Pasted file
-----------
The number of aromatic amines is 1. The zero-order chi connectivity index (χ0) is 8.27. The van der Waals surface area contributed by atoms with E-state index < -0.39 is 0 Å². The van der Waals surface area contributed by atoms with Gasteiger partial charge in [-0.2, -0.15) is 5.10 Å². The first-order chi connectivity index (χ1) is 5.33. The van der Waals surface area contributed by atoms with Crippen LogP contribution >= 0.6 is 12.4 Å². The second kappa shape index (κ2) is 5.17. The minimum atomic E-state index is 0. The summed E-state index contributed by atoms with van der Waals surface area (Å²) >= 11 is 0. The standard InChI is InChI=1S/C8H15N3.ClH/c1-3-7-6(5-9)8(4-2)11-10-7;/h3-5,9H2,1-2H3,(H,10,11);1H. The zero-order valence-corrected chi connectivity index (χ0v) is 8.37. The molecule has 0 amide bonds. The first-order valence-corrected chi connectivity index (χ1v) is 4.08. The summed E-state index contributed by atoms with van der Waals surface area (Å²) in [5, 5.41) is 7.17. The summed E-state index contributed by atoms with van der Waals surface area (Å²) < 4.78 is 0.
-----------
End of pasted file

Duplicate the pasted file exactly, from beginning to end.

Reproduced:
The number of aromatic amines is 1. The zero-order chi connectivity index (χ0) is 8.27. The van der Waals surface area contributed by atoms with E-state index < -0.39 is 0 Å². The van der Waals surface area contributed by atoms with Gasteiger partial charge in [-0.2, -0.15) is 5.10 Å². The first-order chi connectivity index (χ1) is 5.33. The van der Waals surface area contributed by atoms with Crippen LogP contribution >= 0.6 is 12.4 Å². The second kappa shape index (κ2) is 5.17. The minimum atomic E-state index is 0. The summed E-state index contributed by atoms with van der Waals surface area (Å²) >= 11 is 0. The standard InChI is InChI=1S/C8H15N3.ClH/c1-3-7-6(5-9)8(4-2)11-10-7;/h3-5,9H2,1-2H3,(H,10,11);1H. The zero-order valence-corrected chi connectivity index (χ0v) is 8.37. The molecule has 0 amide bonds. The first-order valence-corrected chi connectivity index (χ1v) is 4.08. The summed E-state index contributed by atoms with van der Waals surface area (Å²) in [5, 5.41) is 7.17. The summed E-state index contributed by atoms with van der Waals surface area (Å²) < 4.78 is 0.